With roots that can be traced back to the crime serials of Victorian London, 1980s network TV movies of the week, and of course the public’s enduring thirst for tabloid news, the true crime boom hasn’t exactly occurred in a vacuum.
We might not like to admit it, but we’ve been fascinated by tales of real-life for forever.
Serial. Making a Murderer. Teacher’s Pet. These series have been streamed and downloaded by millions of avid listeners. This latest iteration of true crime is widely accepted as more than entertainment. Due to its capacity to influence public opinion and alter the course of justice, we’re convinced that it’s meaningful content.
But is it?
The genre has established its own formula – the victim who was “loved by everyone”, the dogged detective, the slick-grimy production values – and viewers are beginning to find themselves in an ethical quandary.
When content makers use real people’s lives and deaths to drive audience numbers, questions of accountability and exploitation become harder to ignore. Are these tragedies and crimes ultimately just grist to the mill? Why are we drawn to stories that prioritise criminals over victims? Should watercooler content have this much influence over legal proceedings? Join us as we investigate true crime.
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I am a criminologist concerned with death, including how we wrestle with and make sense of sudden death on many levels: how it is a deeply personal experience, and also a social, cultural and legal event, raising profound questions about truth and justice. There is a huge industry that now follows crime, and ‘true crime’ is a substantial part of this; whether that be documentary films, books or podcasts. Eventually, any discussion of true crime turns to questions of ethics, of responsibility to victims, and to the vexing issues of consumerism and entertainment amid the principled, and often dogged, pursuit of justice. How do we balance these? Can we? Must we? I am interested in how we navigate these sorts of issues.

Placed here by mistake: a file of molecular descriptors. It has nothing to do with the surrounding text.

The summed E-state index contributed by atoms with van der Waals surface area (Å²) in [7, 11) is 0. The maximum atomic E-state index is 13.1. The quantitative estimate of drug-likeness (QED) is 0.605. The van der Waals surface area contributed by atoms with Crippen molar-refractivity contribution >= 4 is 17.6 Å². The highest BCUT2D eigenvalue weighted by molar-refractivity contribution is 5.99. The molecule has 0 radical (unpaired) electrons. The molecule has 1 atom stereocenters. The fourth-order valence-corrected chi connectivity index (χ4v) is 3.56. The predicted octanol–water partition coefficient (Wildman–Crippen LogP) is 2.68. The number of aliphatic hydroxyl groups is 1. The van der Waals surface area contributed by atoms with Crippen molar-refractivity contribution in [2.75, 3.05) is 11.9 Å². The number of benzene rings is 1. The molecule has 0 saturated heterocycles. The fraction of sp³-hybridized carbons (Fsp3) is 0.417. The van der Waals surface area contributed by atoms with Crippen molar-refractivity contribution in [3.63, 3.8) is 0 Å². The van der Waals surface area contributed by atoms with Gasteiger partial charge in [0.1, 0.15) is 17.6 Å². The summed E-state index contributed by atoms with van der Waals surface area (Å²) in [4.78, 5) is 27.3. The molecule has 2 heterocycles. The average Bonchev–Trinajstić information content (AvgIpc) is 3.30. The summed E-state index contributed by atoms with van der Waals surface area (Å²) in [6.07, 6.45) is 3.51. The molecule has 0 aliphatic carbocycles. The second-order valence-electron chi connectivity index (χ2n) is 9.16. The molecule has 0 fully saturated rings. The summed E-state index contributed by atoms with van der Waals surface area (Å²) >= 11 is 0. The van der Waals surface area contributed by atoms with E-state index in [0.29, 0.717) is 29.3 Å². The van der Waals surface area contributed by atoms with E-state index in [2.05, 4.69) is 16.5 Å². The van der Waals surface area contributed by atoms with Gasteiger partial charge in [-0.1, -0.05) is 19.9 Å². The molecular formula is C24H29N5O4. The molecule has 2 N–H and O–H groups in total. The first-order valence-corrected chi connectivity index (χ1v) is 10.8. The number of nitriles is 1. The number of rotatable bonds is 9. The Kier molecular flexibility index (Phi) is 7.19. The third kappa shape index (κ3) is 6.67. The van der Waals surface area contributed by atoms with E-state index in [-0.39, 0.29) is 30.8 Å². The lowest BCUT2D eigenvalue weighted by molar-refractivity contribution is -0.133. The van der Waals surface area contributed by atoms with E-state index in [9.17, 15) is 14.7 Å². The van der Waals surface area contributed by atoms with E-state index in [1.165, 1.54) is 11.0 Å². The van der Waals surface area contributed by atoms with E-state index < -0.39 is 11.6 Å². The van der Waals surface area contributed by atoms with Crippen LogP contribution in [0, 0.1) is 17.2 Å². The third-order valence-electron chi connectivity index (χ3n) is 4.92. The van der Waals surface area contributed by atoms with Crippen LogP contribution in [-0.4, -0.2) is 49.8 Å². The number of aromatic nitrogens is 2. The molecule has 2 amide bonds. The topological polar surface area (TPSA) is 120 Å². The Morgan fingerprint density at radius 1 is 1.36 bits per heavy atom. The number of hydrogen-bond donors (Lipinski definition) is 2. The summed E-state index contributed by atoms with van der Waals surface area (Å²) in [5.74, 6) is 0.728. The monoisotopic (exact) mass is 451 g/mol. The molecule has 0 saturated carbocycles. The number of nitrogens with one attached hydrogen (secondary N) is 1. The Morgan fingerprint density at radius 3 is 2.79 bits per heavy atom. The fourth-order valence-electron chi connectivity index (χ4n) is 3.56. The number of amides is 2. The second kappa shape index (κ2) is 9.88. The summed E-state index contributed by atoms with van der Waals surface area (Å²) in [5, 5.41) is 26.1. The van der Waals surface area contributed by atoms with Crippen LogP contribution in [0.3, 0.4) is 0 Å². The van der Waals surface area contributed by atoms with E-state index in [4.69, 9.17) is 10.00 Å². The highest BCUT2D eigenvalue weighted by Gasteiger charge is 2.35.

Rebecca is a graduate of the University of Sydney (MCrim(1996)).
I unwittingly became a philosopher in my teenage years, when I came to realise that I couldn't accept many common answers to the questions about love, work, and meaning that I found most important. I sought better answers in the histories of philosophy and literature. My main intellectual interests are still in ethics and aesthetics, and especially in their interactions. This means I get to read novels and consider it homework, which is a great argument for becoming a philosopher. The True Crime genre is the site of many fascinating issues about how morality's demands relate to the production of art. I have no pithy thesis about these issues, but many questions.
I’m a multiple Walkley Award-winning journalist and producer with an interest in social affairs and looking at new ways of telling stories in the media. I was digital editor on ABC Unravel True Crime’s Walkey Award-winning series, Blood On The Tracks, and host and reporter of season three, Last Seen Katoomba. True crime podcasting has exploded in recent years and become a powerful global platform for journalists to investigate and draw attention to unsolved crimes. As a journalist, there are unique ethical concerns and challenges particular to each story that need to be considered.
Gina produced and reported the Walkley, Webby, and SXSW Award-winning SBS interactive documentary 'My Grandmother's Lingo'. Gina was also the 2014 ABC Andrew Olle Scholar and won the 2012 Walkley Award for Young Australian Radio Journalist of the Year.
Banner image by David von Diemar on Unsplash